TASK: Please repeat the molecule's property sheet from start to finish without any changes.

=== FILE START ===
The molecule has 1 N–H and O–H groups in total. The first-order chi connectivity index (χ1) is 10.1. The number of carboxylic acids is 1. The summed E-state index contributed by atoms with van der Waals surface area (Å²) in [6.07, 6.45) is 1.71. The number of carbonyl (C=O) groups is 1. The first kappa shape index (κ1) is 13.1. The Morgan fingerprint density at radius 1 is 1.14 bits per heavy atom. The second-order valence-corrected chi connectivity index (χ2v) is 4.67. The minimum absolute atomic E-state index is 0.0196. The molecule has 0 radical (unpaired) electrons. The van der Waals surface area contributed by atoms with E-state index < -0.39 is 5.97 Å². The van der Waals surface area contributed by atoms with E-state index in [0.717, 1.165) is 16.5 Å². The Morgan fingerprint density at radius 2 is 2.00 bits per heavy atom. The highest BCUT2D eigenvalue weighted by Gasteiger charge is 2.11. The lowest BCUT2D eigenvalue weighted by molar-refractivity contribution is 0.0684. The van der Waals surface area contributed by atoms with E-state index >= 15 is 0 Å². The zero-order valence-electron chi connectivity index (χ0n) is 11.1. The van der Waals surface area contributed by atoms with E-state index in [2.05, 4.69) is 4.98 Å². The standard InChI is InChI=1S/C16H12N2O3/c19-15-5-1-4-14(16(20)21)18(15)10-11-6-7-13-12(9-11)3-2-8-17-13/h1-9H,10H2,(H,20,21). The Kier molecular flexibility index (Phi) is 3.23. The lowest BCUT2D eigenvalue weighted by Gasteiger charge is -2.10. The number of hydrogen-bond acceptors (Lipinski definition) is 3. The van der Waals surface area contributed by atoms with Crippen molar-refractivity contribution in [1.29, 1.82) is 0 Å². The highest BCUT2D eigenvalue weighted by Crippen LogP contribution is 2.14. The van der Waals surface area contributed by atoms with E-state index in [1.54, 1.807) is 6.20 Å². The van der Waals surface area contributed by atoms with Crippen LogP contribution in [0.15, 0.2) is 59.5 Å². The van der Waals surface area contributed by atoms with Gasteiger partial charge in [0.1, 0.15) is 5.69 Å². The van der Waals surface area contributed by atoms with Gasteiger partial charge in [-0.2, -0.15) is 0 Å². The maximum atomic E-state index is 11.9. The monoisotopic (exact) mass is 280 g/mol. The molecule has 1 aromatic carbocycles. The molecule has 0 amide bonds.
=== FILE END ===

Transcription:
The molecule has 1 N–H and O–H groups in total. The first-order chi connectivity index (χ1) is 10.1. The number of carboxylic acids is 1. The summed E-state index contributed by atoms with van der Waals surface area (Å²) in [6.07, 6.45) is 1.71. The number of carbonyl (C=O) groups is 1. The first kappa shape index (κ1) is 13.1. The Morgan fingerprint density at radius 1 is 1.14 bits per heavy atom. The second-order valence-corrected chi connectivity index (χ2v) is 4.67. The minimum absolute atomic E-state index is 0.0196. The molecule has 0 radical (unpaired) electrons. The van der Waals surface area contributed by atoms with E-state index < -0.39 is 5.97 Å². The van der Waals surface area contributed by atoms with E-state index in [0.717, 1.165) is 16.5 Å². The Morgan fingerprint density at radius 2 is 2.00 bits per heavy atom. The highest BCUT2D eigenvalue weighted by Gasteiger charge is 2.11. The lowest BCUT2D eigenvalue weighted by molar-refractivity contribution is 0.0684. The van der Waals surface area contributed by atoms with E-state index >= 15 is 0 Å². The zero-order valence-electron chi connectivity index (χ0n) is 11.1. The van der Waals surface area contributed by atoms with E-state index in [2.05, 4.69) is 4.98 Å². The standard InChI is InChI=1S/C16H12N2O3/c19-15-5-1-4-14(16(20)21)18(15)10-11-6-7-13-12(9-11)3-2-8-17-13/h1-9H,10H2,(H,20,21). The Kier molecular flexibility index (Phi) is 3.23. The lowest BCUT2D eigenvalue weighted by Gasteiger charge is -2.10. The number of hydrogen-bond acceptors (Lipinski definition) is 3. The van der Waals surface area contributed by atoms with Crippen molar-refractivity contribution in [1.29, 1.82) is 0 Å². The highest BCUT2D eigenvalue weighted by Crippen LogP contribution is 2.14. The van der Waals surface area contributed by atoms with E-state index in [1.54, 1.807) is 6.20 Å². The van der Waals surface area contributed by atoms with Crippen LogP contribution in [0.15, 0.2) is 59.5 Å². The van der Waals surface area contributed by atoms with Gasteiger partial charge in [0.1, 0.15) is 5.69 Å². The van der Waals surface area contributed by atoms with Gasteiger partial charge in [-0.2, -0.15) is 0 Å². The maximum atomic E-state index is 11.9. The monoisotopic (exact) mass is 280 g/mol. The molecule has 1 aromatic carbocycles. The molecule has 0 amide bonds.